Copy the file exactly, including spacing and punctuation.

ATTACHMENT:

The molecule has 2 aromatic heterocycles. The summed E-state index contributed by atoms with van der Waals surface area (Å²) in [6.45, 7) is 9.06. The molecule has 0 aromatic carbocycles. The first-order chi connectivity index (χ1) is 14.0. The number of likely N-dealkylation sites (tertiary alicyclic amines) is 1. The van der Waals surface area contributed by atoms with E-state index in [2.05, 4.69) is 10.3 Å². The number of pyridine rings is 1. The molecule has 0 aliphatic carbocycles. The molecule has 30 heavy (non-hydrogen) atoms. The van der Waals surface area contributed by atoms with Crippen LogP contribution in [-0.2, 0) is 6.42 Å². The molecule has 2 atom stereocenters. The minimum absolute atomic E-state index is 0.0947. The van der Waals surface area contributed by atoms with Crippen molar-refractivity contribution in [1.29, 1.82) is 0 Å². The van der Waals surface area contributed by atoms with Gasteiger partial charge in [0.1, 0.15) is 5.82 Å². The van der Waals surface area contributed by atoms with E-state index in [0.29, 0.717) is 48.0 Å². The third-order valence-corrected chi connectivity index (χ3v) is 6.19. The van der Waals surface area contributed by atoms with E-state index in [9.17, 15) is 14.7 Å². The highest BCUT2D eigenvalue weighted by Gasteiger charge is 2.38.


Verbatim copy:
The molecule has 2 aromatic heterocycles. The summed E-state index contributed by atoms with van der Waals surface area (Å²) in [6.45, 7) is 9.06. The molecule has 0 aromatic carbocycles. The first-order chi connectivity index (χ1) is 14.0. The number of likely N-dealkylation sites (tertiary alicyclic amines) is 1. The van der Waals surface area contributed by atoms with E-state index in [2.05, 4.69) is 10.3 Å². The number of pyridine rings is 1. The molecule has 0 aliphatic carbocycles. The molecule has 30 heavy (non-hydrogen) atoms. The van der Waals surface area contributed by atoms with Crippen LogP contribution in [-0.2, 0) is 6.42 Å². The molecule has 2 atom stereocenters. The minimum absolute atomic E-state index is 0.0947. The van der Waals surface area contributed by atoms with Crippen molar-refractivity contribution in [1.29, 1.82) is 0 Å². The van der Waals surface area contributed by atoms with Gasteiger partial charge in [0.1, 0.15) is 5.82 Å². The van der Waals surface area contributed by atoms with E-state index in [0.29, 0.717) is 48.0 Å². The third-order valence-corrected chi connectivity index (χ3v) is 6.19. The van der Waals surface area contributed by atoms with E-state index in [9.17, 15) is 14.7 Å². The highest BCUT2D eigenvalue weighted by Gasteiger charge is 2.38.